Artificial intelligence: EU invests in ‘high-risk’ technologies to control migration flows

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In the name of controlling its borders, the European Union is investing in artificial intelligence. The latest example to date: Itflows, software for forecasting migratory movements. Investigation site Disclose shows internal warnings about potential abuse in its app. Experts on the subject interviewed by Infomigrants are concerned about the growing importance given to these “high-risk” technologies for human rights.

Five million euros of European public money was used to develop the Itflows project, an artificial intelligence (AI) tool designed to predict migratory movements. Scheduled for August 2023, this tool, developed by private company Terracom and research institutes, is still in the testing phase.

But the project is considered “alarming” by several experts, including Petra Molnar, deputy director of the Refugee Law Laboratory at York University, Canada, in an interview with InfoMigrants. The lawyer and researcher, a member of the Migration Tech Observatory, which closely monitors these kinds of projects, believes Itflows “normalizes the use of high-risk technologies, such as predictive analytics software, to predict the movements of people crossing borders.”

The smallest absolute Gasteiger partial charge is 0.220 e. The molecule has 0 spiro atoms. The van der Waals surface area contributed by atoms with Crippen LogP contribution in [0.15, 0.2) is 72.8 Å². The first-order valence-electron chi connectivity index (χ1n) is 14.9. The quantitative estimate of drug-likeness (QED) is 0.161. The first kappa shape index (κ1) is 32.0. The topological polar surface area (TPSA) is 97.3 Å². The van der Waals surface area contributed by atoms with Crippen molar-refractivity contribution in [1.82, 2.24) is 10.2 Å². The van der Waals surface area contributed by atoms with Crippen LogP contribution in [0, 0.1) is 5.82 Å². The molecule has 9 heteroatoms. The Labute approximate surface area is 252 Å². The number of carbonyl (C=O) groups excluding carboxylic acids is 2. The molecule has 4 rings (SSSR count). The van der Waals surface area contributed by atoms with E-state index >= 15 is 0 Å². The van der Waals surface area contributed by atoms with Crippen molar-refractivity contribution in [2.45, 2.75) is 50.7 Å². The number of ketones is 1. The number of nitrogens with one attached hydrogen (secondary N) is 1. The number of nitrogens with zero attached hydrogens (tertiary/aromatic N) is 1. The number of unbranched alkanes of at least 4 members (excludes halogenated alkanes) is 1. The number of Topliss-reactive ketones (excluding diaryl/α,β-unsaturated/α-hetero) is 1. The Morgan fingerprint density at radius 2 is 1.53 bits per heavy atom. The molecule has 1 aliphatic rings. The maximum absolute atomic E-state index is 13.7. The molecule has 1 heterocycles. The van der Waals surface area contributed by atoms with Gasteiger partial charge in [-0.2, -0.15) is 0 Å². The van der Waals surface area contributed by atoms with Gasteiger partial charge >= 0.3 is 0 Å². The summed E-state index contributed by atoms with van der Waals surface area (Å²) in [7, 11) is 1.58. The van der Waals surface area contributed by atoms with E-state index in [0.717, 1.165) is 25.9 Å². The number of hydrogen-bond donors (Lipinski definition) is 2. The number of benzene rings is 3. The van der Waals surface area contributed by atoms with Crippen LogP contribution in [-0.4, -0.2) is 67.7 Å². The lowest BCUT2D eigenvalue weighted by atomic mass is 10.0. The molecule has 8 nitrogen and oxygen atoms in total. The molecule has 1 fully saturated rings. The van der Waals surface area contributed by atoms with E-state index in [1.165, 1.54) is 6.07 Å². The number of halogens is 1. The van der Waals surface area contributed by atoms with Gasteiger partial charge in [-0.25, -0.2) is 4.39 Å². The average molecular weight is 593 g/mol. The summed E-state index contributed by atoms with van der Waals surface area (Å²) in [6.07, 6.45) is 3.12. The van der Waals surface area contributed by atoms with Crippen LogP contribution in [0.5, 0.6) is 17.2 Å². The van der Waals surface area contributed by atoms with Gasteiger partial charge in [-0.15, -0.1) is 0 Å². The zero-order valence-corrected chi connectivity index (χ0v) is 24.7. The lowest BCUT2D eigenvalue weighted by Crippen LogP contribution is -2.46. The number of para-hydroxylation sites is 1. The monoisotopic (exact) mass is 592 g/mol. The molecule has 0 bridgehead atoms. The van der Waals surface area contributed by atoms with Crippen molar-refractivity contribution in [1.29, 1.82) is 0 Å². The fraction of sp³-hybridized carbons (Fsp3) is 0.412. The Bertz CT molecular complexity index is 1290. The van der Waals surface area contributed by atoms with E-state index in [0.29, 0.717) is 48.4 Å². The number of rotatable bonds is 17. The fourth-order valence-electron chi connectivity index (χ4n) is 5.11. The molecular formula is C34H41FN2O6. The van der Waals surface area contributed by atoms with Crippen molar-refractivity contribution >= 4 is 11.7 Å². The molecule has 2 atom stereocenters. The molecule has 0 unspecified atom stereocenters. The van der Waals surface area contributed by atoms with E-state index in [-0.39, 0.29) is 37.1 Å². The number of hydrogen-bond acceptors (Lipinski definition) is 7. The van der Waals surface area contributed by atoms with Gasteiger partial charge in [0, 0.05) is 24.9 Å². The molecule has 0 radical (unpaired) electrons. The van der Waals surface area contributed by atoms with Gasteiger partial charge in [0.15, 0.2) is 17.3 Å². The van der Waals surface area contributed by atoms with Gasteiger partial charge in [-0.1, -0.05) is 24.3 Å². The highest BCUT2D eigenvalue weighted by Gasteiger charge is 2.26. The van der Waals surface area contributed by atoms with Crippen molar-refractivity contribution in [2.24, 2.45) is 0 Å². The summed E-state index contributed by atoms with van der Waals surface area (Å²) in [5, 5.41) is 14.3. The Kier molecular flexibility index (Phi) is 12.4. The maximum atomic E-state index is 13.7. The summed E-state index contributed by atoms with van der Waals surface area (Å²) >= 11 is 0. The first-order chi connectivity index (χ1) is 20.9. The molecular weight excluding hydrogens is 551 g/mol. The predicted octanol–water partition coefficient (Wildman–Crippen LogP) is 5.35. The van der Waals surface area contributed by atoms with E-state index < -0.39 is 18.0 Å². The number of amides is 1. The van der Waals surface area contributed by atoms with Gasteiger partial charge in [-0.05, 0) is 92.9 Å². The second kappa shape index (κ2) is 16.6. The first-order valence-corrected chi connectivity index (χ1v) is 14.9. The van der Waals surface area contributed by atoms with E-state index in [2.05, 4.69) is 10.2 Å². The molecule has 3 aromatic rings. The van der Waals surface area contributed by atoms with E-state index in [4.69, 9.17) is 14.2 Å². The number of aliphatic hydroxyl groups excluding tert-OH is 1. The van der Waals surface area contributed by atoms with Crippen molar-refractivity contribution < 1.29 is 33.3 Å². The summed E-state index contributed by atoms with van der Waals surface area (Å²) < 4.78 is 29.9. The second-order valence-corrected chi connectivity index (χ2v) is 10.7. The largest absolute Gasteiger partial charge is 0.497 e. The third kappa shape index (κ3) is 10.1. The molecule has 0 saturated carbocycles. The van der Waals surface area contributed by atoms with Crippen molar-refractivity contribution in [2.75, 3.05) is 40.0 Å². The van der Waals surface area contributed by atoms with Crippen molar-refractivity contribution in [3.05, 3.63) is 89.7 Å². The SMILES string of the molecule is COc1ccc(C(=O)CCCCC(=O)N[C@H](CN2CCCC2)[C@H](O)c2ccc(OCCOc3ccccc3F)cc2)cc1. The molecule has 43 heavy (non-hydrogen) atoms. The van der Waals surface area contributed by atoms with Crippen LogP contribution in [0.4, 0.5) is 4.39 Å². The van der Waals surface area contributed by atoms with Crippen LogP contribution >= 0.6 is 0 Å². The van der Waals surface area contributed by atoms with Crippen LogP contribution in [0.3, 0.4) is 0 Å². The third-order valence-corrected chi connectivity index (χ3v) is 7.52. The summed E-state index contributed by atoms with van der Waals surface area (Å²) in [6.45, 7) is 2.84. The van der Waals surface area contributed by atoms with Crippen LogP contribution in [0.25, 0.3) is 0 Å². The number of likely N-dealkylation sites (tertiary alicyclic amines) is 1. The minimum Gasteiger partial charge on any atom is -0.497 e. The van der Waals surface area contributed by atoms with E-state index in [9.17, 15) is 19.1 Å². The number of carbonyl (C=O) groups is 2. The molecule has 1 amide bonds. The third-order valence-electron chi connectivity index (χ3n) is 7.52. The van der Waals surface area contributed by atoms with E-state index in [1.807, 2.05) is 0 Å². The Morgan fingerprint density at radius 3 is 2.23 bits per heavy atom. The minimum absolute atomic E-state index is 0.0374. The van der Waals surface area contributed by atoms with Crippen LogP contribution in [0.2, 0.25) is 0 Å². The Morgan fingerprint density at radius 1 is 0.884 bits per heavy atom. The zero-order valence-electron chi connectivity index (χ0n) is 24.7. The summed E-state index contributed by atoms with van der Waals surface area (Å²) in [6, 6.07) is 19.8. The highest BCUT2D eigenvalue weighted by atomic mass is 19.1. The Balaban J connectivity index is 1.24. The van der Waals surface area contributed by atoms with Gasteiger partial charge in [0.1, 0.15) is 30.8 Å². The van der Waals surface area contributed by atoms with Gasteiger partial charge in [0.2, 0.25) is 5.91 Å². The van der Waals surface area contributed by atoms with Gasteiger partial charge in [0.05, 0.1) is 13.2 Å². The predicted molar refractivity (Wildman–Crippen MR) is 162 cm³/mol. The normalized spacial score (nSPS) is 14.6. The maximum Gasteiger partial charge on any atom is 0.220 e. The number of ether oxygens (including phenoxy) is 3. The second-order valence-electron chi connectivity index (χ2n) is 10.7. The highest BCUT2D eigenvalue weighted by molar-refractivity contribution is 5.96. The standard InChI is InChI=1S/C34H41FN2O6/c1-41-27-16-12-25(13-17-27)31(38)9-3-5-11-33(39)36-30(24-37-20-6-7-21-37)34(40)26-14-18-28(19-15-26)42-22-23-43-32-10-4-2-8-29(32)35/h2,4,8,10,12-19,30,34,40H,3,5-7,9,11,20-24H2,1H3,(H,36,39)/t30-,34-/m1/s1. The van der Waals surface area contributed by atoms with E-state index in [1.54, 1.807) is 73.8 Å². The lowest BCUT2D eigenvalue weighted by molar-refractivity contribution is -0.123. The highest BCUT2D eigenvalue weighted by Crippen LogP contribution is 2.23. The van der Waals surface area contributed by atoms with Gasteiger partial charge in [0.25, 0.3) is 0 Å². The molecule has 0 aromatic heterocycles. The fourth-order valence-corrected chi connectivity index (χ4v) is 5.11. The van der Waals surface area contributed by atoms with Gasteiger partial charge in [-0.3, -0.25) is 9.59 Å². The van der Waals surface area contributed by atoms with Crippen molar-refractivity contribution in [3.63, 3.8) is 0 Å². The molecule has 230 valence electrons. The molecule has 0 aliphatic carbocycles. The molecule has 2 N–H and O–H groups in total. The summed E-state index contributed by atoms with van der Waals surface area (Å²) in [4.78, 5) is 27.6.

In fact, while the tool is still in testing, the survey posted by Disclose already shows internal warnings about its potential abuse. “There is a significant risk that the information will fall into the hands of states or governments, which will use it to install new barbed wires along borders,” said Alexander Kjaerum, an analyst at the Danish Refugee Council and a member of the supervisory board. Disclose journalists.
“Stigmatize, discriminate, oppress migrants”
Members of the Itflows ethics committee regret the lack of attention to their warnings. In internal documents obtained by investigative reporters, this committee believes that information provided by Itflows could be used, if used “inappropriately”, to “stigmatize, discriminate, harass or intimidate people, in particular those in vulnerable situations such as migrants, refugees and asylum seekers.”
In one of these reports, the ethics committee details these abuses. Among other things: “Member States can use the data provided to create ghettos for migrants.” The committee also points to “the risk of physical identification of migrants” as well as “discrimination based on race, gender, religion, sexual orientation, disability or age.”
The use of artificial intelligence “exposes migrants to violations of their rights, including the right to privacy, the right not to be discriminated against and the right to seek asylum,” sums up Margarida Silva, researcher at the Center for Research on Multinational Enterprises (SOMO). ) contacted by the Infomigrants. “Increasingly investing in surveillance and artificial intelligence technologies, border agencies and politicians are also choosing not to invest these resources in rescue operations and the creation of safe passages,” she recalls.

Itflows testifies to the “growing appetite of the European Union (EU) for the use of unregulated and risky technologies” to protect human rights, Petra Molnar laments. These technologies also include autonomous surveillance drones or cellular data extraction software.